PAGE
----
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    @Marcos you can try to sell them anyway, of course. The question is just about who would be prepared to buy something with unknown copyright -- I am not that familiar with the US, but I imagine a pawn shop or antique shop might take them, but it is unclear to me if you could get any value out of that. Any people who could use them in books or something, would most probably be interested in copyright status, as they would be afraid of lawsuits, and would only have your word to rely on. – Gnudiff Oct 23 '17 at 19:24
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    @supercat if the negatives are recognized as part of inheritance and inherited, then indeed the copyright passes to the heir. With the possible exception of certain moral rights (such as the right of the deceased to still be identified as the author of the work, etc) – Gnudiff Oct 23 '17 at 20:30
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Does the copyright get automatically transferred to me along with the original film?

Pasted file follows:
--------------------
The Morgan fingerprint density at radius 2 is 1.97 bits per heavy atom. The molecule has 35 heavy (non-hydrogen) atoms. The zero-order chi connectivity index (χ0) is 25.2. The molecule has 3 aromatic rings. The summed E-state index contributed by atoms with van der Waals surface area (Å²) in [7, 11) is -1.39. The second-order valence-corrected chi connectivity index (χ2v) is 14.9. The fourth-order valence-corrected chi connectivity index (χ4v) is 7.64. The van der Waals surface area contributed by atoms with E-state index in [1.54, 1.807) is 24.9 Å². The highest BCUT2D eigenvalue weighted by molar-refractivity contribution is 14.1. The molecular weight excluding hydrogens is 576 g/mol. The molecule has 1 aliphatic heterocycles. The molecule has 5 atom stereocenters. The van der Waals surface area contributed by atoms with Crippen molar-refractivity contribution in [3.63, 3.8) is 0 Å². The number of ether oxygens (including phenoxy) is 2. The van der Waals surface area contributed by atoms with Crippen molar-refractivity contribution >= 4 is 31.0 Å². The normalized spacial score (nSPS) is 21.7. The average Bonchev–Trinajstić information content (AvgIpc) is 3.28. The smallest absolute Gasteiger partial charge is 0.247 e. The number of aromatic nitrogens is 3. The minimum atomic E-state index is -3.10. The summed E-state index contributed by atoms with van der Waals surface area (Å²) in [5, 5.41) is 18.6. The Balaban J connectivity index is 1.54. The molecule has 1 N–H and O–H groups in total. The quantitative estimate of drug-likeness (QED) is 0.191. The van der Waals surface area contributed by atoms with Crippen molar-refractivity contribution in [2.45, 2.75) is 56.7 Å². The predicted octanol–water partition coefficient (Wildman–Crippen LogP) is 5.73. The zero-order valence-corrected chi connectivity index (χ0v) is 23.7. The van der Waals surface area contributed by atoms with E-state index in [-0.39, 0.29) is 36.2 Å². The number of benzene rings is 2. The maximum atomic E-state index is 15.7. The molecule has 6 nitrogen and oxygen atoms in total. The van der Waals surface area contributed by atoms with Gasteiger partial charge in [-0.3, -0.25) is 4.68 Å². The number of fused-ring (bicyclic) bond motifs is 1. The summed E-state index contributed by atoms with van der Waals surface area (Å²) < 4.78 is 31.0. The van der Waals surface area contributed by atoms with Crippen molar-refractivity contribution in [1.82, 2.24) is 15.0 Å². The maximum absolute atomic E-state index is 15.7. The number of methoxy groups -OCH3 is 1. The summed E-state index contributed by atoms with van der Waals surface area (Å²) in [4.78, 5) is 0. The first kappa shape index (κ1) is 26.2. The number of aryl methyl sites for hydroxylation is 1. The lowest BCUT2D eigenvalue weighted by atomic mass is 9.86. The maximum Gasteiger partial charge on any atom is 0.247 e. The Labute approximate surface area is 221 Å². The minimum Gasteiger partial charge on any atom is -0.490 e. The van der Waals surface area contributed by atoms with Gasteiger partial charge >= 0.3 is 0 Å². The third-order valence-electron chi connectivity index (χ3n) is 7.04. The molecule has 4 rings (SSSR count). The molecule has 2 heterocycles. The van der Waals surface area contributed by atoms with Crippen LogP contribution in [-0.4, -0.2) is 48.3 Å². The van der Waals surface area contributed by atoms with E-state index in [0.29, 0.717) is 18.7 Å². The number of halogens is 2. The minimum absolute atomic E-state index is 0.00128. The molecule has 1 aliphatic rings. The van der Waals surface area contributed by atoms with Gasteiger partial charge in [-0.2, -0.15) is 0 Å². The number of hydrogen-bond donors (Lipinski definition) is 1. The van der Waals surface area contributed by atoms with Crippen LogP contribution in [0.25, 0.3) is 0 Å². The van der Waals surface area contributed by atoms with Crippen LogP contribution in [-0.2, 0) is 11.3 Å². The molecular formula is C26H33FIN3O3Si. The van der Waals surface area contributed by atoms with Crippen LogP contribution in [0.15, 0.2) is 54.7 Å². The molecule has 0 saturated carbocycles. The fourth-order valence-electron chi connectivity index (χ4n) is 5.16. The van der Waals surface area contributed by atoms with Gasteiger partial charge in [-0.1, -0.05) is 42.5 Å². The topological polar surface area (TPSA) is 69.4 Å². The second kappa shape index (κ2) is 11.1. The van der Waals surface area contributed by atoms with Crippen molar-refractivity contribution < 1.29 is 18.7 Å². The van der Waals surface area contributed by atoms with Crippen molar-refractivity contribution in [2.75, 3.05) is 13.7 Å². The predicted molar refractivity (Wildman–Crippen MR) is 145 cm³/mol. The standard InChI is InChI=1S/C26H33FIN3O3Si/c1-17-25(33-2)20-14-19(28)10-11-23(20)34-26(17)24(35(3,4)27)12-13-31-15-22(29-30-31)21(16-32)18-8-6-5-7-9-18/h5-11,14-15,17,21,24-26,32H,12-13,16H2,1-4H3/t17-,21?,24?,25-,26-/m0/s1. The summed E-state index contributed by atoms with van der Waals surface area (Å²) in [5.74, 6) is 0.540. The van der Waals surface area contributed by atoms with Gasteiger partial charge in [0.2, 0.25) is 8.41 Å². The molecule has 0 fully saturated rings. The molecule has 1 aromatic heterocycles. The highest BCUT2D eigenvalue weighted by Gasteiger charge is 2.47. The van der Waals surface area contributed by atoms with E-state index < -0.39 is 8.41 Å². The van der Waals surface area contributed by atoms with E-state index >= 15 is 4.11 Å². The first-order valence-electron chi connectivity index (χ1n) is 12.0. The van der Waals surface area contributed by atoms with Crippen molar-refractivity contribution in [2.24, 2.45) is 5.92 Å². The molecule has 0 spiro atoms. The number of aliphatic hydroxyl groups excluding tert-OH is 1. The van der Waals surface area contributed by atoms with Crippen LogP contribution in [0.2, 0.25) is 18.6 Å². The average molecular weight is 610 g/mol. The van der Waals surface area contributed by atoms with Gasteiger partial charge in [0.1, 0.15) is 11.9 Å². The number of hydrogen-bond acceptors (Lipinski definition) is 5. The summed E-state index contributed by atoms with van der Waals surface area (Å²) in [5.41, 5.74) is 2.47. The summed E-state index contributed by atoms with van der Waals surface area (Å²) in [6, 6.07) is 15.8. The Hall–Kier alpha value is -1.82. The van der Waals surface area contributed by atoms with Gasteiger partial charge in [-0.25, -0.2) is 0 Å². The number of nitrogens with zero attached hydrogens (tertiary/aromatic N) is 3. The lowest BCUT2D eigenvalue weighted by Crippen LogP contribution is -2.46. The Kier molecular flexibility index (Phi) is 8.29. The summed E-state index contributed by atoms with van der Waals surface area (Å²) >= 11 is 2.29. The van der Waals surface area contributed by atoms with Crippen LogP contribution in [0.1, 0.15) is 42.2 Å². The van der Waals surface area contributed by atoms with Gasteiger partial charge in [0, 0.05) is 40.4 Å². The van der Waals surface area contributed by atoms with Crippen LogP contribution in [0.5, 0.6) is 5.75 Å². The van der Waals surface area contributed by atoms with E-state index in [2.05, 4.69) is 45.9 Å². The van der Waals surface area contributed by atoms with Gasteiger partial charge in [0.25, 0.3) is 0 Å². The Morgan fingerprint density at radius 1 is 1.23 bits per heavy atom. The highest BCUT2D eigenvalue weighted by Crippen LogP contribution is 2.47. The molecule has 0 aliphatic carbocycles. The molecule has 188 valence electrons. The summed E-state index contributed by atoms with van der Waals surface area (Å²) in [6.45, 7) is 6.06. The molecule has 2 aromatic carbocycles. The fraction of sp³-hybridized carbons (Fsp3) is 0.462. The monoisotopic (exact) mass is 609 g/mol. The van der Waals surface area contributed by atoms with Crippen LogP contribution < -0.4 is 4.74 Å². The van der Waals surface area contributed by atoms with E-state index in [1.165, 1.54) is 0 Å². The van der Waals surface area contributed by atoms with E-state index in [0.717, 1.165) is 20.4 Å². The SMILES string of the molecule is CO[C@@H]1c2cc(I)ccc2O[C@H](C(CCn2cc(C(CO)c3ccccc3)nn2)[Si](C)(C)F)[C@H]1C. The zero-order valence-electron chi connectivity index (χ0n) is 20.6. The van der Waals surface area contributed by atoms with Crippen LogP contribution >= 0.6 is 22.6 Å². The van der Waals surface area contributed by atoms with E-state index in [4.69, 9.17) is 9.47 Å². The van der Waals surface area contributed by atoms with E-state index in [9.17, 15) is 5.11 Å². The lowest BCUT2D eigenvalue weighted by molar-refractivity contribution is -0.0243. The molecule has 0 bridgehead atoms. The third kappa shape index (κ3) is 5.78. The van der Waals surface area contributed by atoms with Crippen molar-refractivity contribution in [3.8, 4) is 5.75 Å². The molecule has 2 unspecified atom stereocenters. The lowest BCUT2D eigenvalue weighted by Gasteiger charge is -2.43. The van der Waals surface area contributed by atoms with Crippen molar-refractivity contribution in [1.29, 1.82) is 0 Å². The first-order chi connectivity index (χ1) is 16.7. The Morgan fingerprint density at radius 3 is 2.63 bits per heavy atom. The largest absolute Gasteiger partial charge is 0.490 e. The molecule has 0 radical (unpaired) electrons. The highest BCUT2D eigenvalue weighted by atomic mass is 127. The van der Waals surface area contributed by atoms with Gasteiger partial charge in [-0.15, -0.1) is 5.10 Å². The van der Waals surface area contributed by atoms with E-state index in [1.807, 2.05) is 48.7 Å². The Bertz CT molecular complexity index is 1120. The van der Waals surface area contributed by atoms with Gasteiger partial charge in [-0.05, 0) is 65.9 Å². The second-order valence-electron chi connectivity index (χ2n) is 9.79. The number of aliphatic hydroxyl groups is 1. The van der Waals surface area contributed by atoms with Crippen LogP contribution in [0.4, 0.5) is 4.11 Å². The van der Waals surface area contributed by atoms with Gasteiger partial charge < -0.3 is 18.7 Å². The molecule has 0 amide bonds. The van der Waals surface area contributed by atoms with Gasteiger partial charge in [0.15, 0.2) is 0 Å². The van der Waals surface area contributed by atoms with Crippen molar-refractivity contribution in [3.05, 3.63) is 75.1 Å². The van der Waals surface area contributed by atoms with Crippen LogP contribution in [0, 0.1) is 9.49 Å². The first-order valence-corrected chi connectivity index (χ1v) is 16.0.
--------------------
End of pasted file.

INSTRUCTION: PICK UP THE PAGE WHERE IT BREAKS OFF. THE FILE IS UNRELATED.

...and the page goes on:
No

While you use those pictures for your own personal enjoyment, it probably does not matter.

However, as soon as you wish to publish them, especially, but not limited to for commercial gain, you need to secure written copyright release, because all museums, stock photo sites etc will want to know if you have the RIGHT to use them.

As mentioned earlier in comments, there are also some rights only your grandfather has -- for example, the right to be named as the author of the pics.

Since you probably would like to honour your grandfather and not pass his work as your own, you should get the release from him in order to be able to publish his photos.

1

As the first poster said, the answer is definitively NO, and the protection applies to the work: does the author own the camera or not, this has nothing to do with what we are discussing. It concerns contract law, not copyright law. If you take a picture with a camera that was lent to you, YOU own the copyright. Loan contract law and copyright law are two totally different things.

Whether you have the negatives on deposit or not is of no importance. Again, this is about contract law, not copyright law. Wherever a work travels, its author remains the same. The Berne Convention stipulates in Article 3 that "[t]he protection of this Convention shall apply to [...] authors". Authors, not depositaries, carriers or whatever.